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on January 31, 2004
What is permaculture? Permaculture is a way of life; it makes maximum use of resources by minimizing waste and maximizing potential; it is a tool for planet-repair; it is a way of creating wealth without causing environmental damage; it is about meeting our own needs without making the lives of other less pleasant; it is about limiting personal consumption but gaining more than you lose; it is about using technology when it is the best way to accomplish a task; it is developing interdependence with the community rather than self-sufficiency; it is about reducing the work required to meet a given end; it is about giving each of us the power to influence the world from our own home. Permaculture is not about getting away from it all but taking control of our lives where we are. It is a concept and a practice with global implications because it is possible under any culture, in any climate and by people with any skills. Permacultue invites you to take care of yourself, your family and your immediate community, and to care for your neighbors in the widest possible sense, all around the globe. Permaculture is based on sound economics while making our lives more harmonious with the needs of the planet.
Put in its simplest terms, permaculture asks people to put as much into life as they demand from it; but it starts with each individual because that is what is immediate and within our control and because only we have the power to affect the future by acting creatively for the good of ourselves and others. Permaculture starts in the home because that is the central point in time and space from which all daily occupations radiate. Designing the home to supply much of its own needs and to consume its own outputs would be a massive contribution to global cleansing. Thoreau, in his book 'Walden' reviews his two-year experiment in simple living as a counter to industrialization and commerce that have driven people into virtual slavery. His remedy was to concentrate on simple requirements to free up time and energy for our spiritual needs. Our house should provide health for the family, peace for the spirit and harmony with the environment - and that is what permaculture strives to attain. Think globally but act locally is a slogan that reminds us, not just of our duty, but of our personal ability to affect change for the better. Permaculture is best expressed in your own garden because gardening exhibits all the qualities of planet-care - it is small scale, local, ethical, and a personal responsibility that brings together all strands of our relationship with nature; it is a common bond between families throughout the world. Permaculture is best expressed through the individual because leadership is so vital to building a better world. Every parent is a leader; every adult and every child can become a leader. All it requires is to do something when you see something that needs doing and that something may be as simple as creating a garden along the lines described in this book.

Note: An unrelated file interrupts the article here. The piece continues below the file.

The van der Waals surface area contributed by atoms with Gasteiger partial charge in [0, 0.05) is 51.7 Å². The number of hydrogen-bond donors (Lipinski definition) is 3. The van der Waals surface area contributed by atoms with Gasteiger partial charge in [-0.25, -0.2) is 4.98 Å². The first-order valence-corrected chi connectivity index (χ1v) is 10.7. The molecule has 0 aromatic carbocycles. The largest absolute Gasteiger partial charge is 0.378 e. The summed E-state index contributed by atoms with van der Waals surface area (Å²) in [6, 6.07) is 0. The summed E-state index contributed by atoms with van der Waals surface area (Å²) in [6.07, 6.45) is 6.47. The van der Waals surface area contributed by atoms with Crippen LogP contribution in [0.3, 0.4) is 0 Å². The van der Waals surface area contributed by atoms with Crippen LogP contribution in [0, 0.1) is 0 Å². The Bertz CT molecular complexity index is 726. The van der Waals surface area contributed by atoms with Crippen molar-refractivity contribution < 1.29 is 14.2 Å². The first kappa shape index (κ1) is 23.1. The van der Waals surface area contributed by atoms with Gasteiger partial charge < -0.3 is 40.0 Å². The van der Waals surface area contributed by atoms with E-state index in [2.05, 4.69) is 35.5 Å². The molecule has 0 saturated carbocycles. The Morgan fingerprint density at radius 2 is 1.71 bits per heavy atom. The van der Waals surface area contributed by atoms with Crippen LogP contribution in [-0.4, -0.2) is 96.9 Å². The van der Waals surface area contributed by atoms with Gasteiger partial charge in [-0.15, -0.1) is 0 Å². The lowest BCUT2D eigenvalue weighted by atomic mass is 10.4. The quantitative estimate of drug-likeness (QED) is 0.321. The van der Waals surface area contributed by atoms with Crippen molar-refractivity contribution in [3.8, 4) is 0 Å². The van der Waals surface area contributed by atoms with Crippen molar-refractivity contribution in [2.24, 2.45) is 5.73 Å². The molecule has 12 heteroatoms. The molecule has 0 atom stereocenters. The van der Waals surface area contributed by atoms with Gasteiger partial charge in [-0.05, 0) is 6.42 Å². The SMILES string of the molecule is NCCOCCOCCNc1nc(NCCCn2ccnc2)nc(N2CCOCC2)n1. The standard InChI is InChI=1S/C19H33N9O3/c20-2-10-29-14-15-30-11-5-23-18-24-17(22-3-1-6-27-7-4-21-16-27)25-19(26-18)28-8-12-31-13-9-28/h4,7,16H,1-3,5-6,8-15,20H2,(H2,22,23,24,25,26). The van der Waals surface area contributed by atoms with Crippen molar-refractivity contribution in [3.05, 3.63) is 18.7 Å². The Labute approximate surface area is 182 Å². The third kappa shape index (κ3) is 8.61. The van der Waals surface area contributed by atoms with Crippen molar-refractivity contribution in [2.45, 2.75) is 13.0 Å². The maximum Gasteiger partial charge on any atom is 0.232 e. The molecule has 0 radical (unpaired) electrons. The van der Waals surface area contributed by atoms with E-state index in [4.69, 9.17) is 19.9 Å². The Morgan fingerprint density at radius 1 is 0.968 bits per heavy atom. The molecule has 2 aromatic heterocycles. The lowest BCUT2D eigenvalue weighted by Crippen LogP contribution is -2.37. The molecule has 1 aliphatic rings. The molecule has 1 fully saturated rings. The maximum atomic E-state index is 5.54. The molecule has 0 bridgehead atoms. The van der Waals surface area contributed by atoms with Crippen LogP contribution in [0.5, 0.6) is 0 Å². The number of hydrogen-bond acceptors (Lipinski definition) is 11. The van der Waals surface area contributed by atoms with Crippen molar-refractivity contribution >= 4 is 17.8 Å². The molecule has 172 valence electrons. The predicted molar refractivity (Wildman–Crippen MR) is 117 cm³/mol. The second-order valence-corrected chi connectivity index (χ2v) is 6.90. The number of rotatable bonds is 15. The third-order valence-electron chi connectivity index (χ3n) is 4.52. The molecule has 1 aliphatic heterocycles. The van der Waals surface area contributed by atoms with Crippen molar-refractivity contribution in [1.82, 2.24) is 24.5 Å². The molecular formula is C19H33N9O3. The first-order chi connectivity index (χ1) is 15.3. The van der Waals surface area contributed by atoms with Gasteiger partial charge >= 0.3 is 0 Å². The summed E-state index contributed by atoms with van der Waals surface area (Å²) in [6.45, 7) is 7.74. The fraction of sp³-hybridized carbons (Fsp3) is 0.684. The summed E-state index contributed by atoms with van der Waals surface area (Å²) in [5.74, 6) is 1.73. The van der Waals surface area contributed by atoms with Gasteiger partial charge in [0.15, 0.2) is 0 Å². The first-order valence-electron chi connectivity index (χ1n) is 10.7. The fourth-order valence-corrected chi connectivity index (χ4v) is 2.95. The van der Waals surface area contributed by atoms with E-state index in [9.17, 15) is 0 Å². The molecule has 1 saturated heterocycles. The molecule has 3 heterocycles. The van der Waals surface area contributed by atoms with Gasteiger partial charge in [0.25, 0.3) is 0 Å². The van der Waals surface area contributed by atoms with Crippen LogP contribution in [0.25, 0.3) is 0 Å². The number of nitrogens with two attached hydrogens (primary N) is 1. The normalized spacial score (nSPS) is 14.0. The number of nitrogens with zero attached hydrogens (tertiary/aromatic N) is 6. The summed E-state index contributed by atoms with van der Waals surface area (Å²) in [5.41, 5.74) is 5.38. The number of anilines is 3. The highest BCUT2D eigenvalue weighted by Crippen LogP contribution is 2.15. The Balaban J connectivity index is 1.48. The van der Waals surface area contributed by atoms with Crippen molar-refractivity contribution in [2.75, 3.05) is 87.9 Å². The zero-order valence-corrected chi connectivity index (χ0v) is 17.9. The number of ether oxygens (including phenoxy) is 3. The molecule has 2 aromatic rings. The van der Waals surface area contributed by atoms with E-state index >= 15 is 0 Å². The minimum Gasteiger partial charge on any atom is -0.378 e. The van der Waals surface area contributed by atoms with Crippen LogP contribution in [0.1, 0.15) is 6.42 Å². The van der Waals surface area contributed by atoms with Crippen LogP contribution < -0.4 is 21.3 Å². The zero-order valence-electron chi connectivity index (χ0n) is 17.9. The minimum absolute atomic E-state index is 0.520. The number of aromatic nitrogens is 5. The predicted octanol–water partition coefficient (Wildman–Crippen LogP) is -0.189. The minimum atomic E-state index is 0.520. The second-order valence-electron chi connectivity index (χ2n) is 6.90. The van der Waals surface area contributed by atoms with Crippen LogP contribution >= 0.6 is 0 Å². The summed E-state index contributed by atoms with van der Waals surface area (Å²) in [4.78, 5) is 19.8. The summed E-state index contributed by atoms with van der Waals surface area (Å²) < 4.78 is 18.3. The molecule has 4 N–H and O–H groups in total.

This book shows us how to meet our basic needs while leaving the earth richer; it helps us to relearn the value of nature; it helps us to understand new ways of being wealthy; it helps us to create a productive lifestyle without causing environmental damage. Although the specifics of this book are for the British Isles, the principles and philosophies are universal. At present, the earth cannot keep up with our rate of production and consumption. We must deepen our understanding of the land and our relationship to it. This doesn't mean that we all have to become peasant or subsistence farmers; permaculture seeks more rewarding paths to paradise. This book helps us to design our lives efficiently, not just to feed and clothe ourselves better but to take as little as possible of the earth's space for the production of those needs; to do as little damage as possible to the environment and whenever possible to return as much as possible to nature.
David Bellamy starts his preface with these words. "I have four books in my library which form the cornerstones of my hope for the future: Marcus Porcius Cato's 'Treatise on Agriculture' (about 160 AD); Robert Sharrock's 'History of the Propagation and Improvement of Vegetables by the Concurrence of Art and Nature' (1660); Hans Jenny's 'The Soil Resource' (1980); and Bill Mollison's 'permaculture' (1988). I can now add this book to the collection, for it is of great importance. This is a spring-board text, which relaunches the wisdom of almost twenty centuries into the arena where it is most needed and from which it can be most effective - the rich countries of the temperate world."
At the 2002 Johannesburg World Summit for Sustainable Development, one resolution was to declare a Decade for Education on Sustainable Development starting in 2005. We must now start thinking about what should be included in the new curriculum. Permaculture should definitely be included. If you want to move away from the consumerist lifestyle; if you want to live by more enduring values; if you are looking for answers to the question 'What can I do about curing our world?'; if you are looking for ways to improve your health and to live more harmoniously with nature; if you agree with Edmund Burke that "for the triumph of evil it is only necessary that good men do nothing"; then this well may be the book you have been looking for. This book should be in the library of everyone interested in building a better world.
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